Comparing Virgil's Aeneid and Livy's Early History of Rome

Virgil’s Aeneid and Livy’s History of Rome chronicle the origins of the city of Rome and the Roman empire as those filled with strife, toil, and conflict. Virgil and Livy’s writings describe the details of accomplishments and failures of prominent Roman kings, creating a model of strength for all of Rome to follow. Despite violence and bloodshed, Romans are conveyed to be passionate and dutiful; their military prowess allowed them to conquer or make peace with nations and grow as an empire.

Regardless of these qualities and achievements, Romans are still fundamentally human with their own individual faults and flaws.

The Roman empire achieved its level of greatness by enduring a long history of violence and bloodshed. Livy brushes on the quarrel between Romulus and Remus, offering two versions, both of which resulted in the death of Remus. Establishing his rightful position of power, Romulus sends out a threat, “so perish whoever else shall leap over my walls” (Livy 1.

7). Despite the bond of family, Romulus resorted to violence and became the first king of Rome, founding the city upon the Palatine Hill in 753 BCE. Through this, Livy establishes the Roman tradition of war, brutality, and aggression–defining the empire over time.

Romans are dutiful, acting morally and fairly as well as following destiny predetermined by the Fates. Remus and Romulus display Robin Hood-like traits. The twins often “attacked robbers who were laden with plunder” and divided the shares with other shepherds (Livy 1.4). They demonstrated a respectable sense of morality, seeking justice and righteousness.

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As future king of Rome, Romulus will carry this moral code to establish a fair and just system of law and inclusive communities. In the Aeneid, Aeneas takes on his predetermined role of founder of a great future of the Roman empire, hardly allowing himself to stray from his path. In his argument with Dido before his departure from Carthage, Aeneas insists that he “would fortify a second Troy to house [his] Trojans in defeat” (Virgil 4). Despite his intimate interactions with Dido and their unofficial marriage, Aeneas prioritizes his fate and destiny; he chooses duty and responsibility over love and emotions.

Romulus continued to supervise the expansion of Rome, leading the empire through many military victories. Most notably, the Roman war against the Sabine army claimed countless lives on both sides and resulted in a treaty promising “peace, [and] also one state from two” (Livy 1.13). This expanded the Roman empire almost two-fold, and secured a dominant place within the region, marking Rome as a formidable force in the world. Although Rome’s great size and strength derived from displays of power and extreme violence, often times the same result could be achieved through peace and mutual agreement.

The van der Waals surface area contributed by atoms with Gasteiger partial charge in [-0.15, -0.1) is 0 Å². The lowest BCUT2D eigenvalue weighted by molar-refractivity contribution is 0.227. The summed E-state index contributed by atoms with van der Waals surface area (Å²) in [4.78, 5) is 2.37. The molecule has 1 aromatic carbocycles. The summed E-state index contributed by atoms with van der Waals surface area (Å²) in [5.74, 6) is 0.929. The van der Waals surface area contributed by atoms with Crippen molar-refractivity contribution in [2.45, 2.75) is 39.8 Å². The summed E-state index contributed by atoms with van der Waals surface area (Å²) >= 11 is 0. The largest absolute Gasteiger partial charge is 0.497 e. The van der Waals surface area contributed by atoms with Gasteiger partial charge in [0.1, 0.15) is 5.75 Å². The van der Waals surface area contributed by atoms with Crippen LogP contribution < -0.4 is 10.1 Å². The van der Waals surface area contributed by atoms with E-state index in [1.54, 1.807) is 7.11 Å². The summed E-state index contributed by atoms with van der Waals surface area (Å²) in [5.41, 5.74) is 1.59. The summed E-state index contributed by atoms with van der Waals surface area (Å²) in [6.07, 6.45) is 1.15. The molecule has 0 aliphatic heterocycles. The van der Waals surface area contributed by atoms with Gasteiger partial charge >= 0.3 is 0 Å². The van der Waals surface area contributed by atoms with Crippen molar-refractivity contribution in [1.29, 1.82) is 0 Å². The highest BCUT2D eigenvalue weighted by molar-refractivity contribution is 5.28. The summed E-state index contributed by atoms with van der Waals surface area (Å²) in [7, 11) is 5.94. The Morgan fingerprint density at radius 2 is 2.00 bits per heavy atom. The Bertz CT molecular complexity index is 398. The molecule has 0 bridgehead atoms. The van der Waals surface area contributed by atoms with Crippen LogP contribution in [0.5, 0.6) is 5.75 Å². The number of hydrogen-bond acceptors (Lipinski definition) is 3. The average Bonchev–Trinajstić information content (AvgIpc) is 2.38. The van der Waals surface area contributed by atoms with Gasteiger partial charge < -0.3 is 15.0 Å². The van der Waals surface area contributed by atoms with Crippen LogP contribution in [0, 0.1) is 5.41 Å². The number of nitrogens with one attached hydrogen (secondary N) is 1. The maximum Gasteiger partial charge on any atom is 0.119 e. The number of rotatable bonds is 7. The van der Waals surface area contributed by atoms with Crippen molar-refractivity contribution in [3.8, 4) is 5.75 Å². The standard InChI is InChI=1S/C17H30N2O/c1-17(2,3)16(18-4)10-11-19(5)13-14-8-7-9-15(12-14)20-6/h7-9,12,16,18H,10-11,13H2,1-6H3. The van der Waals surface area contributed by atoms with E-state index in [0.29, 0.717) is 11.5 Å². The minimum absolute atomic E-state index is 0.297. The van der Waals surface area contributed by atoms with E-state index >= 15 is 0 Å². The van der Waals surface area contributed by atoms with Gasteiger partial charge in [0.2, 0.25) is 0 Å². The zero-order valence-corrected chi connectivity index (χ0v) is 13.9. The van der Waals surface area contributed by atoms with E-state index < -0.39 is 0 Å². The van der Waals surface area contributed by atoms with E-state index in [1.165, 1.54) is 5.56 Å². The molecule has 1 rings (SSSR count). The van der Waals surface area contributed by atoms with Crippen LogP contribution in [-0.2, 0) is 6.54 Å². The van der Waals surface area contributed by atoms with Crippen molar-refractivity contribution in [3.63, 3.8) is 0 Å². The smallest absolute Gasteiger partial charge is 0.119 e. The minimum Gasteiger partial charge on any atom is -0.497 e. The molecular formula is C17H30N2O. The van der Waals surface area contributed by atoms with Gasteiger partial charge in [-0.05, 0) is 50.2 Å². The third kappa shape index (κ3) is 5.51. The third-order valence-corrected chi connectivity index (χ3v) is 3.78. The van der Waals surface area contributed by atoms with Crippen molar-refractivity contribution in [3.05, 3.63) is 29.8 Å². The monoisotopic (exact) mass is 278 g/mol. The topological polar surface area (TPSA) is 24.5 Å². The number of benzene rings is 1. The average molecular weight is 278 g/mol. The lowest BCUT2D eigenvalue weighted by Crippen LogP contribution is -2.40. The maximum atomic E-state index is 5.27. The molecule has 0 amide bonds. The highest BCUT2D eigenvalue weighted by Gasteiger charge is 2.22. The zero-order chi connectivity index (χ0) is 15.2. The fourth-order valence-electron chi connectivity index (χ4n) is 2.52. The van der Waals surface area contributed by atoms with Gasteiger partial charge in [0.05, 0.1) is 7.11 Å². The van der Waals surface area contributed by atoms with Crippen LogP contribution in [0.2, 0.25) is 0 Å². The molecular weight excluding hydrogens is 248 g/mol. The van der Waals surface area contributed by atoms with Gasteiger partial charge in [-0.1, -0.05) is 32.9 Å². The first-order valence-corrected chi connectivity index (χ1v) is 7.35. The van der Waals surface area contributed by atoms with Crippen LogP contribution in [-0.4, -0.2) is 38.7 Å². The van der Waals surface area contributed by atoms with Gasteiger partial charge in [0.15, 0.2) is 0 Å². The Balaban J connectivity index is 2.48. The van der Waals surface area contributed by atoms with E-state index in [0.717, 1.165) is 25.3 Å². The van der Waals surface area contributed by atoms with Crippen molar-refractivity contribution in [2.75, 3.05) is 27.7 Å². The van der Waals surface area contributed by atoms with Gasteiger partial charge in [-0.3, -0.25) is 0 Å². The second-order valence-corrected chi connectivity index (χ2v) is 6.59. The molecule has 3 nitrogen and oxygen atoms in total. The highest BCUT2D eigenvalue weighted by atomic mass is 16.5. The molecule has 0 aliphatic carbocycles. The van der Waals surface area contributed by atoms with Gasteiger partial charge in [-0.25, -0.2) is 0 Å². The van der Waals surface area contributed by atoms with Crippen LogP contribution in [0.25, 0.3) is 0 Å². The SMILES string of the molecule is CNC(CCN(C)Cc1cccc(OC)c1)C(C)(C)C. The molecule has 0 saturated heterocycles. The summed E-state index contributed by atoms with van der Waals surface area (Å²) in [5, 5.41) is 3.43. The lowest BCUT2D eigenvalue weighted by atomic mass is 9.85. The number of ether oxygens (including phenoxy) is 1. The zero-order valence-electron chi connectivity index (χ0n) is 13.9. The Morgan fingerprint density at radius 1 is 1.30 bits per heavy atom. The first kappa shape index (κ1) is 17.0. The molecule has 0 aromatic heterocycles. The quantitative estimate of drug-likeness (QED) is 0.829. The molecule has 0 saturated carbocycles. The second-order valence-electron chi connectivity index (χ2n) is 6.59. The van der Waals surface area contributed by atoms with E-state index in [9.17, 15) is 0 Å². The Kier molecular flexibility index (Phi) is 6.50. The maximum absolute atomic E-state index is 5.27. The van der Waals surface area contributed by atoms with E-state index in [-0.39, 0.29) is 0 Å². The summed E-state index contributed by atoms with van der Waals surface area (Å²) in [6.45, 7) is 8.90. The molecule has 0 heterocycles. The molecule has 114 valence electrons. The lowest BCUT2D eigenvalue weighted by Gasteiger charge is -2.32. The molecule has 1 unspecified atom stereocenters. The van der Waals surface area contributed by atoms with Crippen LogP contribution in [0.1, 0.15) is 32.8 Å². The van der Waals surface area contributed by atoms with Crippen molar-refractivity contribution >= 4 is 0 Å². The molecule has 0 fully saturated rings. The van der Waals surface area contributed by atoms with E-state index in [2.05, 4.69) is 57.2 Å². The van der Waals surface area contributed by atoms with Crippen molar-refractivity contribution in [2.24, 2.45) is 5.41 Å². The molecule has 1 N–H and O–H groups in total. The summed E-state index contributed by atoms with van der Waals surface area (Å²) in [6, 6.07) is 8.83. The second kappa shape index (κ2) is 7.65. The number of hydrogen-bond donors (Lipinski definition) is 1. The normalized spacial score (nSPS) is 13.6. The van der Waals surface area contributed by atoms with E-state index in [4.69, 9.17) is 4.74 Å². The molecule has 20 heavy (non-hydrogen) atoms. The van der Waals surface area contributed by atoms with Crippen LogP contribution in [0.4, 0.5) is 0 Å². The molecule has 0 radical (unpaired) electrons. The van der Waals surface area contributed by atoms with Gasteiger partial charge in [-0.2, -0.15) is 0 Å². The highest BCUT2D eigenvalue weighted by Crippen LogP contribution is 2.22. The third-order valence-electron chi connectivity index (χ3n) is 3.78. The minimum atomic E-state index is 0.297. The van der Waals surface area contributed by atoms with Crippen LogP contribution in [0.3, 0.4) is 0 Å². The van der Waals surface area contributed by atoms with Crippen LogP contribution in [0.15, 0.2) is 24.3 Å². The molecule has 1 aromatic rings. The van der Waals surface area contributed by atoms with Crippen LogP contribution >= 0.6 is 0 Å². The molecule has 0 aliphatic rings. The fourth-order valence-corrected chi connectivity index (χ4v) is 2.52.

Romans are presented as compassionate and kind; in Columbia University Professor Michael Shen’s analysis of the Aeneid “Facets of Passion and Duty”, he highlights acts of humanitarian compassion demonstrated by Aeneas during his interactions with enemies of Trojans. Aeneas encounters a Greek sailor clearly identifiable by his uniform, yet offers him kindness and pity, treating him “as a fellow human, rather than an archenemy” (Chen). This encounter closely follows the Trojan War (in which Aeneas’s people fell at the hands of the Greeks). Contrary to expected behavior, Aeneas extends kindness to a sworn enemy, establishing a model of fairness for his men to follow. In another instance of compassion and respect, Aeneas honors Lauses, a Latin boy who died by his sword, by refraining from “[stripping] him of his armor, a conqueror’s prize”, feeling immense pity for killing a boy so young (Chen). Aeneas goes as far as returning the boy’s body to the Latin people for a proper burial. This encounter–as well as the previous encounter with the Greek sailor–reflect Aeneas’s empathetic and fair nature, setting an example of mercy for future generations of Rome.

Despite becoming one of the most powerful forces of the world during this time through violent warfare and civil labor, Romans were inherently human; they had flaws and faults that often resulted in impulsive and rash decisions. Most notably, upon hearing Turnus beg for mercy, Aeneas’s forgiving nature hesitated, his will to kill his enemy decreasing as “Turnus’s words began to sway him more and more” until he “caught sight of the fateful sword-belt of Pallas” worn as a trophy and plunges his sword into Turnus (Aeneid 12). Although Aeneas’s motives and supposed fair nature often come into question, it is clear that his decision to kill Turnus was driven by rage and grief. Aeneas’s previous encounters with enemies of Troy (the Greek sailor and Lauses) reflected a Roman of all-forgiving mercy, as the enemies must have certainly murdered Trojans before. Therefore, there is no difference between Turnus and these men other than the fact that Turnus killed Aeneas’s brother-in-arms, with whom Aeneas formed a fraternal love. In this instance, the humanitarian and kind Aeneas was replaced with a grieving Roman warrior faced with the murderer of a fellow comrade. Simply put, like many people, Aeneas’s impulsive decisions overcame all rational thought.


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Comparing Virgil's Aeneid and Livy's Early History of Rome. (2021, Dec 21). Retrieved from

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